The distributional effects of the tax cuts

All the econobloggers have been waiting for someone else to dive into the analysis of the tax policies offered by the government and opposition. Finally, Andrew Leigh has got sick of waiting and produced a distributional analysis. Bottom line: as you would expect, only marginal differences, except at the top percentile of the income distribution. Labor’s education credit makes its policy very slightly more egalitarian.

I’ve been meaning to work through the MYEFO and talk about the fiscal soundness or otherwise of tax cuts on this scale, and I’ll try to get to this next week.

6 thoughts on “The distributional effects of the tax cuts

  1. Election campaign article today on On Line Opinion and Leftwrites

    Dear friends,

    On the website ‘On Line Opinion’ an article of mine has been published considering progressive policy options for the election –
    including $24 million in new health funding over four years, and an increase in pensions by approx 5% of Average Weekly Earnings. (AWE)

    This stands in stark contrast to the overwhelming array of tax cuts being offered by both Labor and the Coalition. Labor has even gone so far as to outdo the conservatives – promising a ‘flatter’ tax system. It seems that the Greens remain isolated in their commitment to a broadly progressive tax system.

    It is unclear what is to happen with the ‘tax credits’ scheme previously mooted by Labor. In the article I am drawing your attention to, I promote an alternative strategy based on modest tax reform and expansion of the social wage.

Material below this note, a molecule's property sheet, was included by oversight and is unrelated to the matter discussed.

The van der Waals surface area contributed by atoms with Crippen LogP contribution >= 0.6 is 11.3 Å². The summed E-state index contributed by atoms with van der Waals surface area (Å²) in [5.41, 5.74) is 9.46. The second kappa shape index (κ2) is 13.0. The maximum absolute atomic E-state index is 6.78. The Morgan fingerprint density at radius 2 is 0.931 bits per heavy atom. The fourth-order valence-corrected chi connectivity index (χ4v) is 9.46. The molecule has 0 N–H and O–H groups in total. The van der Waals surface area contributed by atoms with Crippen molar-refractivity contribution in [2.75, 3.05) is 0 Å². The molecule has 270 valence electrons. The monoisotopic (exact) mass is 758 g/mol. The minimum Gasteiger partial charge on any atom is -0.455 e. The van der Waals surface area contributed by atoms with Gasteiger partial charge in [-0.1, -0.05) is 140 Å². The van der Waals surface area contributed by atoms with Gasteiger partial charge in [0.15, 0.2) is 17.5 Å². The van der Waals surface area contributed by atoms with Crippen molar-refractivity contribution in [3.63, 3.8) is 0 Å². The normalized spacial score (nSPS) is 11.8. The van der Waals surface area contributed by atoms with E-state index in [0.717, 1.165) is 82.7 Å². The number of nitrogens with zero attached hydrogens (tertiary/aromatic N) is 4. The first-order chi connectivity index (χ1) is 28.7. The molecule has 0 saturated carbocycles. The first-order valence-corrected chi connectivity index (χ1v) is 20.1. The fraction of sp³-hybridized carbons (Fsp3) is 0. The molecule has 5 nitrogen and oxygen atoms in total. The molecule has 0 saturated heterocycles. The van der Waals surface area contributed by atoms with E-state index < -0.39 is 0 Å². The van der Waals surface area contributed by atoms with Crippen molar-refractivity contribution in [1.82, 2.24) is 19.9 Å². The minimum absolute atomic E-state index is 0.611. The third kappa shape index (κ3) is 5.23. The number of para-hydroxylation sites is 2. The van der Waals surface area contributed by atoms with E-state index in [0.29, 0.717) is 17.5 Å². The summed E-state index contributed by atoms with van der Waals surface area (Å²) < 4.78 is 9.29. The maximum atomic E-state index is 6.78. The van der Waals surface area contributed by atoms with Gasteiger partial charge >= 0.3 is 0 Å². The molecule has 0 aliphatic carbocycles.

I thought you might be very interested in commentating on my ideas thorugh
    the participatory channels on the On Line Opinion website.

    A slightly edited version has also been published on the left-wing blog, ‘Leftwrites’.

    My article will also be a feature in OLO for the month of November.

    The OLO version of the article can be found at this URL:

    I really would welcome your comments, and I think that this is a good opportinity to get progressive political ideas ‘out there’.
    Feel free to leave comments on ‘On Line Opinion’ or ‘Leftwrites’.

    Take care – I look forward to any comments you might like to make in order
    to fuel debate.


    Tristan Ewins

  2. Thanks for your plug. I’ll be interested in your thoughts on the MYEFO. Also, do you have views on the Rudd claim in tonight’s debate that Labor’s investment proposals will mute the inflationary impact of their tax cuts?

  3. It seems that the Greens remain isolated in their commitment to a broadly progressive tax system.

    At a time when the government is pulling in a historically massive amount of money and is debt free and has more than ample spending capacity the Greens run a campaign calling for tax increases.

  4. RE #4: It’s phenomenal how innumerate Labor are.

    Or maybe they’re simply dim.

    Or maybe none of them have ever earnt a dollar that didn’t come from the taxpayer, so such blunders are irrelevant to them.

  5. mugwump, you’re hilarious. You’re out of US politics central casting. All you can do is spout attack lines and clichés. Do you ever have any original ideas about Australian politics, or do you rely on Crosby and Textor to do all your thinking for you?

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